The jet engines start their whine, and Fertility hands me a man's gold wedding band.
   "And after you can tell your life story and walk away from it," Fertility says, "after that we'll start a new life together and live happily ever after."
   Somewhere en route to Port Vila in the New Hebrides, for my last meal I serve dinner the way I've always dreamed.
   Anybody caught buttering their bread before breaking it, I promise to shoot them.
   Anybody who drinks their beverage with food still in their mouth will also be shot.
   Anybody caught spooning toward themself will be shot.
   Anybody caught without a napkin in their lap—
   Anybody caught using their fingers to move their food—
   Anybody who begins eating before everybody is served—
   Anybody who blows on food to cool it—
   Anybody who talks with food in their mouth—
   Anybody who drinks white wine holding their glass by the bowl or drinks red wine holding their glass by the stem—
   You will each of you get a bullet in the head.
   We are 30,000 feet above the earth, going 455 miles per hour. We're at a pinnacle of human achievement, and we are going to eat this meal as civilized human beings.
   And so here is my confession. Testing, testing, one, two, three.
   And according to Fertility, if I could only figure out how I could escape. I could escape being up here. I could escape the crash. I could escape being Tender Branson. I could escape the police. I could escape my past, my whole twisted, burning, miserable, snarled story of my life so far.
   Fertility said, the trick was to just tell people the story of how I got to this point, and I'd figure a way out.
   If I could just walk away and leave my old life story behind.
   If I survived, she said, we could work on having better sex.
   We could work on making a new life together.
   We could take dance lessons.
   She said to tell my life story right up to the moment the plane hit the ground. Then the world would think I was dead. She said to start from the end.
   Testing, testing. One, two, three.
   Testing, testing. One, two, three.
   Maybe this is working. I don't know. If you can even hear me, I don't know.
   But if you can hear me, listen. And if you're listening, then what you've found is the story of everything that went wrong. This is what you'd call the flight recorder of Flight 2039. The black box, people call it, even though it's orange, and on the inside is a loop of wire that's the permanent record of all that's left. What you've found is the story of what happened.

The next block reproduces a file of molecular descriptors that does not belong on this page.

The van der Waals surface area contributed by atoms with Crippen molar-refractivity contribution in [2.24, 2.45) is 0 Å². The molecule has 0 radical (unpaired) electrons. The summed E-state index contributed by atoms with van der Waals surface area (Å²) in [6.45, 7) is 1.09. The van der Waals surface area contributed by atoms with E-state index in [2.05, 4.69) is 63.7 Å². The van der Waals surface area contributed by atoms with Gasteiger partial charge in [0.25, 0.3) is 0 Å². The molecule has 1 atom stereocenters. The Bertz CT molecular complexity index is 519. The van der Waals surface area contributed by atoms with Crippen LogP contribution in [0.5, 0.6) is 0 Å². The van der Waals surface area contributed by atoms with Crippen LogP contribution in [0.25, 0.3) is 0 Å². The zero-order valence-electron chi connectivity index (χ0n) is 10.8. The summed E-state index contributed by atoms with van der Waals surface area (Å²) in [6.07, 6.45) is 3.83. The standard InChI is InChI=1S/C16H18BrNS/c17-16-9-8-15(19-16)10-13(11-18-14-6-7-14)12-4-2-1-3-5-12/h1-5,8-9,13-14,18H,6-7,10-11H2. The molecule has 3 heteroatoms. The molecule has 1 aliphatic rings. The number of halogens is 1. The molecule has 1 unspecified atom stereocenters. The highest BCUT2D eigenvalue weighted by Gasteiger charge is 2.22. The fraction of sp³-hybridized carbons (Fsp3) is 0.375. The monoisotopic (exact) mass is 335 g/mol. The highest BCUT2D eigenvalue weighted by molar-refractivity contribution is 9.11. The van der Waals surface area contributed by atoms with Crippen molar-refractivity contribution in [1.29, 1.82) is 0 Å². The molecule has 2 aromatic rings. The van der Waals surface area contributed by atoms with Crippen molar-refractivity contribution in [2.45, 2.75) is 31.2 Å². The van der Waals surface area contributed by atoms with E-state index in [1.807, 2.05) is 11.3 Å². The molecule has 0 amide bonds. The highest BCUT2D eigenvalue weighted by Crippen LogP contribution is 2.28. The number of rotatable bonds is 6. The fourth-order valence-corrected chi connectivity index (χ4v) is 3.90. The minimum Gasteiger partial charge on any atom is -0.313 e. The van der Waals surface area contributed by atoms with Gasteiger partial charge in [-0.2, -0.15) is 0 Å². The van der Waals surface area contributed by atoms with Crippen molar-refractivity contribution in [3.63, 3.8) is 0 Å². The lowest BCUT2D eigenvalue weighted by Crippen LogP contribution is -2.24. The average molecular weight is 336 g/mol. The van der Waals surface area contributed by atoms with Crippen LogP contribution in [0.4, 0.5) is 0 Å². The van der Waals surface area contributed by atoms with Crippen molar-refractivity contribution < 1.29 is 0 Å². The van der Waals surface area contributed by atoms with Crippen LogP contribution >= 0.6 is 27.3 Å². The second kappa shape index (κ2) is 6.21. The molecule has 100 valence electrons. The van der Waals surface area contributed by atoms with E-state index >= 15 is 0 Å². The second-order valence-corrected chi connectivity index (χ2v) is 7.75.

And go ahead.
   You can heat this wire to white-hot, and it will still tell you the exact same story.
   Testing, testing, one, two, three.
   And if you're listening, you should know the passengers were put off the plane in Port Vila, in the Republic of Vanuatu, in exchange for a half-dozen parachutes and more tiny bottles of gin.
   And after we were back in the air and headed for Australia, then the pilot parachuted to his freedom.
   I'm going to keep saying it, but it's true. I'm not a murderer.
   And I'm alone up here.
   All four engines have flamed out, and I'm into my controlled descent, my nosedive into the ground. This is the terminal phase of my descent, where I'm going thirty-two feet per second straight at Australia, my terminal velocity.
   Testing, testing, one, two, three.
   One more time, you're listening to the flight recorder of Flight 2039.
   And at this altitude, listen, and at this speed, with the plane empty, this is my story. And my story won't get bashed into a zillion bloody shreds and then burned with a thousand tons of burning jet. And after the plane wrecks, people will hunt down the flight recorder. And my story will survive.
   And I will live on, forever.
   And if I could figure out what Fertility meant, I could save myself, but I can't. I'm stupid.
   Testing, testing, one, two, three.
   So here is my confession.
   Here is my prayer.
   My story. My incantation.
   Hear me. See me. Remember me.
   Beloved Fuck-up.
   Botched Messiah.
   Would-be Lover. Delivered to God.
   I'm trapped here, in a nosedive, in my life, in the cockpit of a jetliner with the flat yellow of the Australian outback coming up fast.
   And there's so many things I want to change but can't.
   It's all done. It's all just a story now.
   Here's the life and death of Tender Branson, and I can just walk away from it.
   And the sky is blue and righteous in every direction.
   The sun is total and burning and just right there, and today is a beautiful day.
   Testing, testing, one, two–